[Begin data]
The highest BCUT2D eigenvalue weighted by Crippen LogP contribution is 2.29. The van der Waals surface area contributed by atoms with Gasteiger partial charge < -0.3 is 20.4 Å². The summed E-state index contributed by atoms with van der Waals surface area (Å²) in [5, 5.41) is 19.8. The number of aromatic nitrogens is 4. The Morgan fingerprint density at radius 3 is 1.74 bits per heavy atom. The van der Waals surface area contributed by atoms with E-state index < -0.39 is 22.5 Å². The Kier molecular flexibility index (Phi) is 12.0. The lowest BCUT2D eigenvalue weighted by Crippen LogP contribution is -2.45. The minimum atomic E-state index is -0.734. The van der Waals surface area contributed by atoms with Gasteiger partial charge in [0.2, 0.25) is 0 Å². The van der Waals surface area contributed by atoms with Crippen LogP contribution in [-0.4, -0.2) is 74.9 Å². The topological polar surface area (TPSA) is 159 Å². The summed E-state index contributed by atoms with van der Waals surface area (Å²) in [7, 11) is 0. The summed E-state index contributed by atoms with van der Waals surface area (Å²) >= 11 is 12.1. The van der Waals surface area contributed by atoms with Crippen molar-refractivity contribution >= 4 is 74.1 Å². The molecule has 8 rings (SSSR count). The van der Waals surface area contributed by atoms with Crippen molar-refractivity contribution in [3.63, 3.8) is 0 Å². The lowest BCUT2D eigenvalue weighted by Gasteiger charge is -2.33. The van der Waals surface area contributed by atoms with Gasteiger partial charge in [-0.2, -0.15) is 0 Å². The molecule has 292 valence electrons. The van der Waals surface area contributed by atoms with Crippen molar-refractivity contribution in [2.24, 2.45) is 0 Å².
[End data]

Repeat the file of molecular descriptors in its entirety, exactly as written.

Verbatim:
The highest BCUT2D eigenvalue weighted by Crippen LogP contribution is 2.29. The van der Waals surface area contributed by atoms with Gasteiger partial charge < -0.3 is 20.4 Å². The summed E-state index contributed by atoms with van der Waals surface area (Å²) in [5, 5.41) is 19.8. The number of aromatic nitrogens is 4. The Morgan fingerprint density at radius 3 is 1.74 bits per heavy atom. The van der Waals surface area contributed by atoms with E-state index < -0.39 is 22.5 Å². The Kier molecular flexibility index (Phi) is 12.0. The lowest BCUT2D eigenvalue weighted by Crippen LogP contribution is -2.45. The minimum atomic E-state index is -0.734. The van der Waals surface area contributed by atoms with Gasteiger partial charge in [0.2, 0.25) is 0 Å². The van der Waals surface area contributed by atoms with Crippen LogP contribution in [-0.4, -0.2) is 74.9 Å². The topological polar surface area (TPSA) is 159 Å². The summed E-state index contributed by atoms with van der Waals surface area (Å²) in [7, 11) is 0. The summed E-state index contributed by atoms with van der Waals surface area (Å²) >= 11 is 12.1. The van der Waals surface area contributed by atoms with Crippen molar-refractivity contribution >= 4 is 74.1 Å². The molecule has 8 rings (SSSR count). The van der Waals surface area contributed by atoms with Crippen molar-refractivity contribution in [3.63, 3.8) is 0 Å². The lowest BCUT2D eigenvalue weighted by Gasteiger charge is -2.33. The van der Waals surface area contributed by atoms with Gasteiger partial charge in [-0.2, -0.15) is 0 Å². The molecule has 292 valence electrons. The van der Waals surface area contributed by atoms with Crippen molar-refractivity contribution in [2.24, 2.45) is 0 Å².